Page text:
After formulating an essential question, a user can set up a useful query using the Advanced Search feature. The results of the search can then be downloaded as a CSV (comma separated values) file and inserted into a spreadsheet like Numbers, using the Sort and Export feature.

Once in the spreadsheet, pertinent data can be specified by deleting the extraneous data columns. Then charts and graphs can be made using the appropriate data.

Even better, Google Fusion Tables, http://tables.googlelabs.com/, can be used to take the latitude and longitude data to place information on a map, and then export the map as a layer (KML) into Google Earth. Wow!

This is just a general overview. The specific steps are outlined in a document available at

http://vitalsignsme.org/how-create-google-earth-map-layer-your-own-data-set.

The four strands of science learning are explained in Ready, Set, Science:

http://www.nap.edu/openbook.php?record_id=11882&page=17

April 8 Webinar: Images In Action

April 5th, 2010 3 comments

Comics and video provide rich possibilities for digital storytelling; however, neither affords the viewer opportunities for interactive exploration. Interactivity allows viewers to delve deeper into different portions of the narrative, and choose their focus according to interest and necessity. Can this type of flexible narrative be created without extensive programming experience? We will see that in fact, it can, and look at two very different toolsets for doing so.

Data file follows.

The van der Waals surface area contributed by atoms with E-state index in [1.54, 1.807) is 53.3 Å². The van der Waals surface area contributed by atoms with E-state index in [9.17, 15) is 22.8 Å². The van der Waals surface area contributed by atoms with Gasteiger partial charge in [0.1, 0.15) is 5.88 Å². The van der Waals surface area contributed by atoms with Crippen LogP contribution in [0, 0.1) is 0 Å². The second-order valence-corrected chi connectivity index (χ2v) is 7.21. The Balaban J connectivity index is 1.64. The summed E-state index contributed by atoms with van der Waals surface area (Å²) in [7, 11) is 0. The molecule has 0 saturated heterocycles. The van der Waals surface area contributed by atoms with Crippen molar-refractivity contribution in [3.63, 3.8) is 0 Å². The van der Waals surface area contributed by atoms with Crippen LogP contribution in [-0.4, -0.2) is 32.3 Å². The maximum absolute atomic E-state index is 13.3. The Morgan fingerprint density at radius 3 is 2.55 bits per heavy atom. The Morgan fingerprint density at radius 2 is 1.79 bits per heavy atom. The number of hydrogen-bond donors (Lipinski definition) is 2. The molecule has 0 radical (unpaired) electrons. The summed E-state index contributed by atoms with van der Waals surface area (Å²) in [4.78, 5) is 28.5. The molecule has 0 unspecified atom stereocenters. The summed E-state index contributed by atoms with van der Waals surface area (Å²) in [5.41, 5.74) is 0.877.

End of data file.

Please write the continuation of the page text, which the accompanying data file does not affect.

Joining this Webinar:
This webinar will be offered twice on April 8 — once at 3:15pm, and once at 7:15pm.
To register for the webinar, please click on the following link: Registration.
If you have not participated in one of these sessions before, guidance and support regarding how to access these webinars is available by clicking on the following link: Support.

March 25 Webinar: Original Research

March 22nd, 2010 No comments

Our students are in an unprecedented position of being able to gather, sort and reflect upon information and data with ease and precision. Digital tools available on the MLTI devices and online give students the ability to record observations, conduct interviews, collect data and then use this information to produce meaningful results. By conducting original research, students can better understand ‘real world’ phenomenon and contribute their learning to a wider knowledge base.